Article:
Embracing test-driven development

At DrupalCon Barcelona about 20 people gathered together for the Quality Assurance Birds of a Feather session. This led to the development of a continuous testing infrastructure for Drupal. People that want to write tests for Drupal can, but don't have to.

Second, in my State of Drupal presentation at DrupalCon Barcelona, I shared a list of the top-10 most requested Drupal improvements. On spot 9 we had "better internal APIs" and on spot 10 we had "better external APIs (import/export, web services)". APIs that are designed for testability, are often better APIs. This comes from the fact that testability leads to more cohesive code with loose coupling. Important for readable, agile code.

Third, Drupal 6 has been in a code freeze for 6 month. Often times, the behavior introduced by one patch inadvertently breaks the behavior of existing functionality. In absence of tests, it takes a while to shake out all the bugs and before you're actually confident to roll a new major Drupal release.

As a result, people in the community have suggested to put more emphasis on testing in Drupal. Writing tests is expensive so it is hard to model the cost and benefits. However, the only way to past the costs and to experience the true benefits, is to take testing to the extreme. There is no middle ground. If we want to be serious about testing, we need to enforce, not just encourage, testing in the Drupal 7 development cycle and beyond. (And maybe we should consider introducing tests for Drupal 5 and Drupal 6 maintenance releases.)

In such a world, patches that fix bugs should come with a test case that demonstrates the behavior being fixed. That patch would then be added to the regression test suite and run continuously to avoid that the bug gets re-introduced. In addition, patches that add new features or enhancements should come with test cases for this new functionality. Everything should be tested.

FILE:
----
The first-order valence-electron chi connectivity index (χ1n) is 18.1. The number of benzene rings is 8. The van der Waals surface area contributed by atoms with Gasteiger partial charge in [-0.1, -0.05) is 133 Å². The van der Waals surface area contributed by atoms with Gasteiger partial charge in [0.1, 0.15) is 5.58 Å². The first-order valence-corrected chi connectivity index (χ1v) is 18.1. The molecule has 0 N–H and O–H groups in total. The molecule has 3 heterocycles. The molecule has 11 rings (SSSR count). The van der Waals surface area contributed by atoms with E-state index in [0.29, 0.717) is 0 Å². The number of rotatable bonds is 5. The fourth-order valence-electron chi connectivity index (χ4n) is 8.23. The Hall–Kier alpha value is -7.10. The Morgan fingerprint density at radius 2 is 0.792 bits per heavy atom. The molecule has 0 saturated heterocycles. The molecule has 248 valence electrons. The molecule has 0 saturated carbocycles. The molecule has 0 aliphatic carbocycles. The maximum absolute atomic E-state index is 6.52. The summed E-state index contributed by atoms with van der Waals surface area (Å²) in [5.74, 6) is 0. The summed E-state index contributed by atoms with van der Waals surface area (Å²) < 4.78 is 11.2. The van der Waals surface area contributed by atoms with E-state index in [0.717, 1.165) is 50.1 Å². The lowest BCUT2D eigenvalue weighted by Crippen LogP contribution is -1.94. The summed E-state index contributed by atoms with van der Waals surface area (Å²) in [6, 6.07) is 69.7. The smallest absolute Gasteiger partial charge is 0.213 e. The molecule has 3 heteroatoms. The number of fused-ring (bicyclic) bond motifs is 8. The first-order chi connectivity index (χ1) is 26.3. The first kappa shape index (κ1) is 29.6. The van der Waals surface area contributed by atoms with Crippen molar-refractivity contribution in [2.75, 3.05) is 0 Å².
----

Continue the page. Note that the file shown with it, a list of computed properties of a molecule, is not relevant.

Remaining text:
Of course, this would require a significant commitment from the whole Drupal developer community. There is bound to be some controversy about the need to learn how to use Drupal's test framework and the overhead and complications of having to write and submit a test. But over time, fewer people will be frustrated by bugs, the burden on patch reviewers will go down, code freezes will become shorter, APIs will continuously improve, and we would have more confidence in the stability of our releases. Last but not least, it actually improves overal productivity and encourages change and experimentation — something the Drupal community really takes pride in.

As we learned before: sweeping changes are required to make major advances in technology, and often times there is a lot of pain before the pay-off. Are we willing to take some pain? Are we willing to enforce tests to be written as part of the Drupal 7 development process? I'm willing to fully embrace testing, but only if you are willing to write tests ...